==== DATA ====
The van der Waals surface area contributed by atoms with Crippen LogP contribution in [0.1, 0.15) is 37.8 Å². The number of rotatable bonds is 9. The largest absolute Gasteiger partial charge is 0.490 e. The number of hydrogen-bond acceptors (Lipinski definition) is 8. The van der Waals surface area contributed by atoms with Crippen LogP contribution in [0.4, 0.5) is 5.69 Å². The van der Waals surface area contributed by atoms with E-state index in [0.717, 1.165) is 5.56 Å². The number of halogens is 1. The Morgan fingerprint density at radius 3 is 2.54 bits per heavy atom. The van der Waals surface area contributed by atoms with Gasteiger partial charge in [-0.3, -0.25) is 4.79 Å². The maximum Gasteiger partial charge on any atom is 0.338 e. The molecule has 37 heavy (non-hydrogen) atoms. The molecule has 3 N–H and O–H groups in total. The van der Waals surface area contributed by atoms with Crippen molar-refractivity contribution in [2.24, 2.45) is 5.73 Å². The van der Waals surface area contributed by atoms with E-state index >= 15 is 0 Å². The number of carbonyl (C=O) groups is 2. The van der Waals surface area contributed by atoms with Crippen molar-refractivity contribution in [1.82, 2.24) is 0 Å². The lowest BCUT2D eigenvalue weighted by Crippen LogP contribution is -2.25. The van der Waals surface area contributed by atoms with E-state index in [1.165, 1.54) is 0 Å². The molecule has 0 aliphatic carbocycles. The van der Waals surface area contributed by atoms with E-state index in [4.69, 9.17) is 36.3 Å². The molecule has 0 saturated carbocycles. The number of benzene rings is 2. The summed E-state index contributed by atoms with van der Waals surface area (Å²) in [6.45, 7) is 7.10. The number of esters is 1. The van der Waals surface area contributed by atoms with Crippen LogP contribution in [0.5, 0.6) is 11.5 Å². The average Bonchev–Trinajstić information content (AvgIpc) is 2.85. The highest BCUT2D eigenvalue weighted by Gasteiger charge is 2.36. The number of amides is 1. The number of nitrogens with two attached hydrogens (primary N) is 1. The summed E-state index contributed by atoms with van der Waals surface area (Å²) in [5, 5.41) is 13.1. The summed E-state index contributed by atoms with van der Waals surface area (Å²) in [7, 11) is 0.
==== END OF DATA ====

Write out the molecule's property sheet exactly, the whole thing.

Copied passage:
The van der Waals surface area contributed by atoms with Crippen LogP contribution in [0.1, 0.15) is 37.8 Å². The number of rotatable bonds is 9. The largest absolute Gasteiger partial charge is 0.490 e. The number of hydrogen-bond acceptors (Lipinski definition) is 8. The van der Waals surface area contributed by atoms with Crippen LogP contribution in [0.4, 0.5) is 5.69 Å². The van der Waals surface area contributed by atoms with E-state index in [0.717, 1.165) is 5.56 Å². The number of halogens is 1. The Morgan fingerprint density at radius 3 is 2.54 bits per heavy atom. The van der Waals surface area contributed by atoms with Gasteiger partial charge in [-0.3, -0.25) is 4.79 Å². The maximum Gasteiger partial charge on any atom is 0.338 e. The molecule has 37 heavy (non-hydrogen) atoms. The molecule has 3 N–H and O–H groups in total. The van der Waals surface area contributed by atoms with Crippen molar-refractivity contribution in [2.24, 2.45) is 5.73 Å². The van der Waals surface area contributed by atoms with E-state index >= 15 is 0 Å². The number of carbonyl (C=O) groups is 2. The van der Waals surface area contributed by atoms with Crippen molar-refractivity contribution in [1.82, 2.24) is 0 Å². The lowest BCUT2D eigenvalue weighted by Crippen LogP contribution is -2.25. The van der Waals surface area contributed by atoms with E-state index in [1.165, 1.54) is 0 Å². The molecule has 0 aliphatic carbocycles. The van der Waals surface area contributed by atoms with E-state index in [4.69, 9.17) is 36.3 Å². The molecule has 0 saturated carbocycles. The number of benzene rings is 2. The summed E-state index contributed by atoms with van der Waals surface area (Å²) in [6.45, 7) is 7.10. The number of esters is 1. The van der Waals surface area contributed by atoms with Crippen LogP contribution in [0.5, 0.6) is 11.5 Å². The average Bonchev–Trinajstić information content (AvgIpc) is 2.85. The highest BCUT2D eigenvalue weighted by Gasteiger charge is 2.36. The number of amides is 1. The number of nitrogens with two attached hydrogens (primary N) is 1. The summed E-state index contributed by atoms with van der Waals surface area (Å²) in [5, 5.41) is 13.1. The summed E-state index contributed by atoms with van der Waals surface area (Å²) in [7, 11) is 0.